“That may soon change. Smaller-scale efforts are mixing with top-down decisions — through universities’ subscription negotiations and a major European plan that mandates open-access publication for certain research — to put unusual pressure on publishers.
Don’t think these battles are confined to the library or an individual discipline. The changes have the potential to alter nearly everything about how research is disseminated — and therefore how departments spend money, researchers collaborate, and faculty careers advance….”
“ I have decided to adopt Plan S as an individual researcher. This means that irrespective of who funds my research, the projects I start from 2020 on will follow all 10 Plan S principles. Note that so far no cap has been decided on the price of Author Publishing Charges for gold open access, so for the time being and for coherence, I will adopt as a cap that of Scientific Reports, the full open access journal to whose editorial board I belong (which on the other hand it is very similar to one of the pioneering journals of Open Access, PLOS ONE). Furthermore, I will not do any work or have any relationship whatsoever with journals where I would not be able to publish myself: no editing, no reviewing, nothing. Why from 2020? Simply for colleagues that may want to work with me on a project to be aware of my publication policy beforehand, before they do any work, and I want to give due notice to other journals I am currently working with. Same goes for prospective Ph D students or postdocs: be aware that your career may be hampered by coming to work with me….”
“The University of California at Los Angeles turned to an unusual bit of leverage as its system negotiates with Elsevier, the academic-publishing giant: its own faculty’s research.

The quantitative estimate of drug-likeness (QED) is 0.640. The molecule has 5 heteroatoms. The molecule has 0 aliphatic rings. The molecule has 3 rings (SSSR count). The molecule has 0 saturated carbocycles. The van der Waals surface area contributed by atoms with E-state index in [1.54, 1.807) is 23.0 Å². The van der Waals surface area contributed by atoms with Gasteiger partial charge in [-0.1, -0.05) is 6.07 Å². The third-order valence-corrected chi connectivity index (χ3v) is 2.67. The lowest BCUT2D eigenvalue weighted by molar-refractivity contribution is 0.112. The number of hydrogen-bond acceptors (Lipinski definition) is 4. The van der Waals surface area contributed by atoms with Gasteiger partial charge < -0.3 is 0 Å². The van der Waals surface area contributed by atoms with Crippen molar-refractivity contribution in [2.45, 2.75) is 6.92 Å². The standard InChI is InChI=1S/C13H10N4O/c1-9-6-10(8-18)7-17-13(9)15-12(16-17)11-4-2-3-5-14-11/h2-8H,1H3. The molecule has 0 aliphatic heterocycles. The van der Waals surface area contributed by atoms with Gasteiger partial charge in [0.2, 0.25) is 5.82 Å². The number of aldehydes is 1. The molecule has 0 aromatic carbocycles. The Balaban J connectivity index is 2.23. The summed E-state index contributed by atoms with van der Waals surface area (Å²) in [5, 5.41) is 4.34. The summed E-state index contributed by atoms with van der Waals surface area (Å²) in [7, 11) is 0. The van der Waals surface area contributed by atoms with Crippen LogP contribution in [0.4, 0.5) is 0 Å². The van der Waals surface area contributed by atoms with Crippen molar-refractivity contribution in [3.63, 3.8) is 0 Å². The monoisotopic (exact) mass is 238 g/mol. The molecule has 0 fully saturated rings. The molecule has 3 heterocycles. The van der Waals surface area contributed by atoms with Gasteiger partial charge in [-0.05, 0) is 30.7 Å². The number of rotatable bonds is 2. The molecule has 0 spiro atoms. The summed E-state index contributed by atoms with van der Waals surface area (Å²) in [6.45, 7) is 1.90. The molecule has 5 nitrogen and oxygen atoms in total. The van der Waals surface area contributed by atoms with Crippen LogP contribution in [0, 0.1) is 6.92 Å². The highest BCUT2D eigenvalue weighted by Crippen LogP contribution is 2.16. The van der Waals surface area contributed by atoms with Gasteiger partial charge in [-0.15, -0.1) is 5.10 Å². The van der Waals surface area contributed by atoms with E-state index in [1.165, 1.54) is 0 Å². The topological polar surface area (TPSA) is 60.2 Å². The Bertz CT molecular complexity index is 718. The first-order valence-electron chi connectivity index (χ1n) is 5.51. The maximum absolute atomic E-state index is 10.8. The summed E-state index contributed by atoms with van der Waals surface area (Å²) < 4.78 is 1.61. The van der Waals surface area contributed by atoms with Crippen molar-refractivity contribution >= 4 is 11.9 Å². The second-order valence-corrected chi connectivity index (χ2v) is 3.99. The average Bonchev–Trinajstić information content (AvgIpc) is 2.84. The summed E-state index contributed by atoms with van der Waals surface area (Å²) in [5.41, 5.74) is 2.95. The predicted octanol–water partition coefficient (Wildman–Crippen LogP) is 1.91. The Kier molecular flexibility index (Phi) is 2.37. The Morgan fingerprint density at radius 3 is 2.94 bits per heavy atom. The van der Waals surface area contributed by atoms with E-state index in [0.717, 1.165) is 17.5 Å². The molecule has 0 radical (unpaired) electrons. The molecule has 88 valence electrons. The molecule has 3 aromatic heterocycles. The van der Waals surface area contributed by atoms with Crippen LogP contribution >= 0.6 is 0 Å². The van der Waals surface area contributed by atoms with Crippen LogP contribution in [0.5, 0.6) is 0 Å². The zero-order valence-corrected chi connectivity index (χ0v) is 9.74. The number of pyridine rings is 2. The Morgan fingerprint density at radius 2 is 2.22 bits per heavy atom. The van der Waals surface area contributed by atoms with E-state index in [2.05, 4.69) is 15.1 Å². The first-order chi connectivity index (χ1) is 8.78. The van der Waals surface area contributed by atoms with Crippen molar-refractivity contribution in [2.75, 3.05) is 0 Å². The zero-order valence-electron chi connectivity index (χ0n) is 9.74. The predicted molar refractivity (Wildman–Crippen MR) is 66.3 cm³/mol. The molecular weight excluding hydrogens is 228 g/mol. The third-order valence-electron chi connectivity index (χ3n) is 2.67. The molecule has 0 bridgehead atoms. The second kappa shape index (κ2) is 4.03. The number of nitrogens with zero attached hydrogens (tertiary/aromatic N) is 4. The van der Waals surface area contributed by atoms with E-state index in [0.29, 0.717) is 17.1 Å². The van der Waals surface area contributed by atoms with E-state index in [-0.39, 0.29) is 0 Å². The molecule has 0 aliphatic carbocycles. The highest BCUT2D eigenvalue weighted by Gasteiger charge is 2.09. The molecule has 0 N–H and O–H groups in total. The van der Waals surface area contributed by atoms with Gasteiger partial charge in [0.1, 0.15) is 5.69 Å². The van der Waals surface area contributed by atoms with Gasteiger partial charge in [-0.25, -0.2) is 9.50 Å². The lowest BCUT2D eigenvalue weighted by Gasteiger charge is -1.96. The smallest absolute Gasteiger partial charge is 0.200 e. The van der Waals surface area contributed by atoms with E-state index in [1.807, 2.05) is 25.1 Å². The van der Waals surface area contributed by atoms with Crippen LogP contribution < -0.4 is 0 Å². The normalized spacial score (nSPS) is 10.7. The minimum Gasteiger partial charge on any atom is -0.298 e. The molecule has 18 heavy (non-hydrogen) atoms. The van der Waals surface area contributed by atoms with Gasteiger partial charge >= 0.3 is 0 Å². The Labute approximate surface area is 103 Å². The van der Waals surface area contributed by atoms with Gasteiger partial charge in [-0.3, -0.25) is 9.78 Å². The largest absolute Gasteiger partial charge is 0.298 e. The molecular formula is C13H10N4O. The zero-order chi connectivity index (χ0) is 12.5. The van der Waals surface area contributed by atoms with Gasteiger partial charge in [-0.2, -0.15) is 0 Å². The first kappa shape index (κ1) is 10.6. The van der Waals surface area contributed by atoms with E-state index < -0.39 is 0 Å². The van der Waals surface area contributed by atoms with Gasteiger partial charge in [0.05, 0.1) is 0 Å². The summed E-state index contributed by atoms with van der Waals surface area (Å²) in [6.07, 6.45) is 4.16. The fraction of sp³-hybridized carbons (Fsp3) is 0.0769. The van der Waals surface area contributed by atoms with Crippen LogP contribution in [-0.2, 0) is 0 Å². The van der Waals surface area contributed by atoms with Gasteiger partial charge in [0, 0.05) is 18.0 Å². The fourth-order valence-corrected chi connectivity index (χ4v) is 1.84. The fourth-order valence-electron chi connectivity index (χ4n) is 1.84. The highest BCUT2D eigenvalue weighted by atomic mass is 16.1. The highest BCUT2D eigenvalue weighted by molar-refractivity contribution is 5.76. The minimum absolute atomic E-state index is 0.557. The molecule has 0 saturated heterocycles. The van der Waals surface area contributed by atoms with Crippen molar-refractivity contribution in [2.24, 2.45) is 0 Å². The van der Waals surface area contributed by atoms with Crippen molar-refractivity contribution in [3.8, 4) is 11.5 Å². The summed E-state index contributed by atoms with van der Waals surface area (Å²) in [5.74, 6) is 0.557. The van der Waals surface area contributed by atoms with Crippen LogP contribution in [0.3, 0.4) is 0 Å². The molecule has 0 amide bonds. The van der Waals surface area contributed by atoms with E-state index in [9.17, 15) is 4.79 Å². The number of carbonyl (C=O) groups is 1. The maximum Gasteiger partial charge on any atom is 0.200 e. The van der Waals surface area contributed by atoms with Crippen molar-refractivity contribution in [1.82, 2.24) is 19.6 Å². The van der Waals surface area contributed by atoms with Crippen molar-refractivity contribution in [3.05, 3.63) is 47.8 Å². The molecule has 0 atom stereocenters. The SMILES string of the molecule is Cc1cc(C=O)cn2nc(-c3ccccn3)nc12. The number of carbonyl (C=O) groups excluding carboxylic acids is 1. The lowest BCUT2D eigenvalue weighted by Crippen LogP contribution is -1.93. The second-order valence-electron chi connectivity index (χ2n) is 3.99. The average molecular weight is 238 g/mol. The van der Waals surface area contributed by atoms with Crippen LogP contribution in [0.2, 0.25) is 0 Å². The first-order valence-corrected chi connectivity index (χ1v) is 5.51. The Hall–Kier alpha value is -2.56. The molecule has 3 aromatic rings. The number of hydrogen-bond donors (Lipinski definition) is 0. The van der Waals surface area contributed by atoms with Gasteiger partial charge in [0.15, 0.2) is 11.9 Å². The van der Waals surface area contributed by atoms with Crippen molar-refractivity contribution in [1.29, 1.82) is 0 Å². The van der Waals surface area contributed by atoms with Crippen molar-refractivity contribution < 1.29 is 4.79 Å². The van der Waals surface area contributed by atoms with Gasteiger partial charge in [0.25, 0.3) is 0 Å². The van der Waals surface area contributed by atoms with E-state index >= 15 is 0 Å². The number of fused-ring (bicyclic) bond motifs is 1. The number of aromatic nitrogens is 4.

In a letter on Tuesday, campus officials asked faculty members to consider declining to review articles for Elsevier journals until negotiations “are clearly moving in a productive direction.” The letter also asked professors to consider publishing research elsewhere, including in prestigious open-access journals.
The university system has said it wants to reach an agreement that would be less expensive and simplify open-access publishing. But time for negotiations is running out: The contract expires on December 31….”
From Google’s English: “[A]mong the signatories of Plan S there is only one Italian institution, the INFN. The other research centers, such as the CNR or the Universities, have not yet taken a position on this matter. But how much do Italian universities spend to get access to scientific journals and what is the status of Open Access in our country? We asked the CARE Group (Coordination for Access to Electronic Resources), the organ within the Conference of Rectors of Italian Universities (CRUI) that deals, on the mandate of the universities, negotiations with scientific publishers. The level of total expenditure for subscription fee paymentsit is not known, since in addition to the centrally managed contracts by CARE, on which a confidentiality clause however, individual universities acquire autonomously a part of the resources. Regarding the penetration of OA in Italian research, CARE replies: “At the moment there are no quantitative studies on this”, adding that there are no contracts of the type read and publish with no publisher.”
“If a large proportion of academics were to simultaneously boycott these journals, they would quickly lose their value and the incentive to publish there would be reduced. The academic community could then transition the flow of knowledge from commercially-owned journals to fair open-access systems that are more in line with the ideals of the community….
We plan to grow a community of academics who pledge to exclusively support community-owned free open access publication systems. Crucially, pledges made by members will only become active when a pre-specified threshold of support has been reached in the academic community, with names anonymised until this time, allowing individuals to show support without risking their livelihoods….
Our Kickstarter-like system of pledges will be launched in 2019….”
“Sweden is latest country to hold out on journal subscriptions, while negotiators share tactics to broker new deals with publishers.